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The French Make Law in the Streets, Here Congress Does It

By Peter Brown

During the Iraq war, much was made about how different France and the United States had become. There is no better example than the recent political eruptions in the two nations.

In France, they apparently are able to make law in the streets.

Here in the United States, it's still done in the halls of Congress.

That's the only conclusion available after the French political system caved to political pressure from massive demonstrations and shelved a plan to attack the nation's 20-plus percent youth unemployment rate.

Meanwhile, as advocates for immigration changes here that would legalize and perhaps grant citizenship to illegal immigrants continue to flood the streets, U.S. lawmakers - at least for now -- have been unwilling to bend to their will.

French President Jacques Chirac Monday said he would scrap the law that made it easier for employers to hire young people by giving firms the flexibility to fire those workers without cause for two years.

By caving to the protests, Chirac bowed to pressure to retain the French system of worker protections that has made double digit unemployment overall a way of life there.

The flexibility the change would have given French employers in dealing with workers age 26 or less would still have been less freedom than employers have in the United States - where the unemployment rate is 4.7 percent - to hire and fire.

The drive to give employers more flexibility was proposed to make the French better able to compete in a global economy. But the Chirac reversal means that once again, much like its brethren on the Continent, the French have opted to put a premium on their domestic desire to avoid change even at the prospect of future economic woes.

Meanwhile, as advocates for immigrants in America have assembled impressive numbers of people at their marches, the U.S. Senate last week went home unable to agree on what to do about immigration reform.

Now, one reason for the different reactions in Paris and Washington to the protests is the two nations' different political cultures. Labor unions, who fought the effort to give employers more flexibility, carry much greater clout there than here.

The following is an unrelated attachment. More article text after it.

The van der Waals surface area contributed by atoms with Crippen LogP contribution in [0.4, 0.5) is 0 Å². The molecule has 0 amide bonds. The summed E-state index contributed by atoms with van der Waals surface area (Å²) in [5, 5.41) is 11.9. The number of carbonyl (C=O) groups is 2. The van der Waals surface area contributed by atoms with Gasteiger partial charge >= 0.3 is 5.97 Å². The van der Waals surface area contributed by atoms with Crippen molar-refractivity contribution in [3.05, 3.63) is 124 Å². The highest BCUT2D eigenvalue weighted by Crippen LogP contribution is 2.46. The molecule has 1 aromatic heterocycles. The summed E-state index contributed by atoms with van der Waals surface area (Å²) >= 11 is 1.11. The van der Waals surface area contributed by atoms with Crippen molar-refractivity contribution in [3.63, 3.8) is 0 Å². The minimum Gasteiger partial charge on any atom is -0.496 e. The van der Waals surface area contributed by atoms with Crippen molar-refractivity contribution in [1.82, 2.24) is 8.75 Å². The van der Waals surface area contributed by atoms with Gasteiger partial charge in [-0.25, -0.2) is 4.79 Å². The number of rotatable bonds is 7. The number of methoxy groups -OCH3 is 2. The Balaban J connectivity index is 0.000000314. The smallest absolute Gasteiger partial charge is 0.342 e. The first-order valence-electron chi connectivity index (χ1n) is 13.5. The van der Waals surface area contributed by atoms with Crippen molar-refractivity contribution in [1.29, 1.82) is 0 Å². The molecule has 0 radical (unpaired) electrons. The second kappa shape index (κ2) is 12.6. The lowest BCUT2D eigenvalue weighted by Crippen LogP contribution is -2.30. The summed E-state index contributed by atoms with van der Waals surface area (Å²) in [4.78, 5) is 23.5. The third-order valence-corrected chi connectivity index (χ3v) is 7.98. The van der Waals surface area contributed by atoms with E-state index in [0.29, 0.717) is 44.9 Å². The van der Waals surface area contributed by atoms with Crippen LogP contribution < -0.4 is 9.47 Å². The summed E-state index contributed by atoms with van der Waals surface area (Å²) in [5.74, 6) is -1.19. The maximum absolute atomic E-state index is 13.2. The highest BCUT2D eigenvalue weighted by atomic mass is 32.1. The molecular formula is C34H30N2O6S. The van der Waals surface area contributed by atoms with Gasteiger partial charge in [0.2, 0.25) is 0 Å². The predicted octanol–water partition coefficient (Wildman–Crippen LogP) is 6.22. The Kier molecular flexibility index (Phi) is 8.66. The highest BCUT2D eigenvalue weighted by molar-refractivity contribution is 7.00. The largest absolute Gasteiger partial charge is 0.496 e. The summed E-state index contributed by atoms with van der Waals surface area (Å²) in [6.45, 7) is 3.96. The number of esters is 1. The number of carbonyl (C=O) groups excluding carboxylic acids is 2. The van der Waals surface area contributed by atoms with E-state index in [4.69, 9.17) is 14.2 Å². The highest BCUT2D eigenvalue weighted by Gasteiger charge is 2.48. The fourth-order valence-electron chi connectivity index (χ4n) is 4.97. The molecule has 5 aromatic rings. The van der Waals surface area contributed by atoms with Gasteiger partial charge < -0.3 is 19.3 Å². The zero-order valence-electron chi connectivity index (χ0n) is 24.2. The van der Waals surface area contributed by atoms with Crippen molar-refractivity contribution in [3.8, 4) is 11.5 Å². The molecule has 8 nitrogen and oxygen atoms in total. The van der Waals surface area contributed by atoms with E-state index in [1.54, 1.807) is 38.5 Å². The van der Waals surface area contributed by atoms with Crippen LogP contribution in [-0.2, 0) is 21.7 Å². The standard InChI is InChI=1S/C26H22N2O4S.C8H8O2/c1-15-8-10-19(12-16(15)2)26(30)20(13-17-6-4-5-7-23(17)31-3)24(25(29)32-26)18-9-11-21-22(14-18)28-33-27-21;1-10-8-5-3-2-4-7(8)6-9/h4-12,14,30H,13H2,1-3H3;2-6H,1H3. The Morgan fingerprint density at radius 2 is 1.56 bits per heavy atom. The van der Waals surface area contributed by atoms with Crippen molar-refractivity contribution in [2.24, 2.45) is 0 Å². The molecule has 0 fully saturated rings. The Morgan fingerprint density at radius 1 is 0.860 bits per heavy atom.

Historically, European demonstrators have been much more successful in quickly changing governmental policies than in the United States. Witness the inability of street demonstrators to stop the U.S. invasion of Iraq, or to force a pullout.

Even during Vietnam, the golden age of U.S. protests, it took almost a decade to force a pullout. Remember, George McGovern, the candidate of the demonstrators, was the biggest loser in U.S. presidential history.

Moreover, polls show the French people are much more committed to a government-regulated society that supplies a guaranteed social safety net but produces lower living standards for its people than enjoyed in the United States.

And, in fact, polls showed the French public agreed with the demonstrators that the change in the employment law was harmful to the status quo they cherish.

Public opinion in the United States on immigration, however, appears to be much less supportive of the street demonstrators. Americans do back stopping the flow of illegal immigrants across the border, and there is a consensus for such steps in Congress.

But the breakdown in efforts to legislate the changes sought by the demonstrators on U.S. streets - legalization and perhaps eventual citizenship for those here illegally - reflects a lack of consensus in the American electorate.

And that is the point the politicians in the United States well understand.

Demonstrating in America has been the province of those unhappy with the status quo, but lawmakers remember what Richard Nixon once called "the silent majority," who don't demonstrate but do vote.

It is unclear how many of those marching in U.S. streets are registered to vote - much less legally eligible to do so. As Congress begins its recess this week, you can be sure its members will be taking the temperature of those who do.

That is how laws are made and changed in the United States.

Peter A. Brown is assistant director of the Quinnipiac University Polling Institute. He can be reached at

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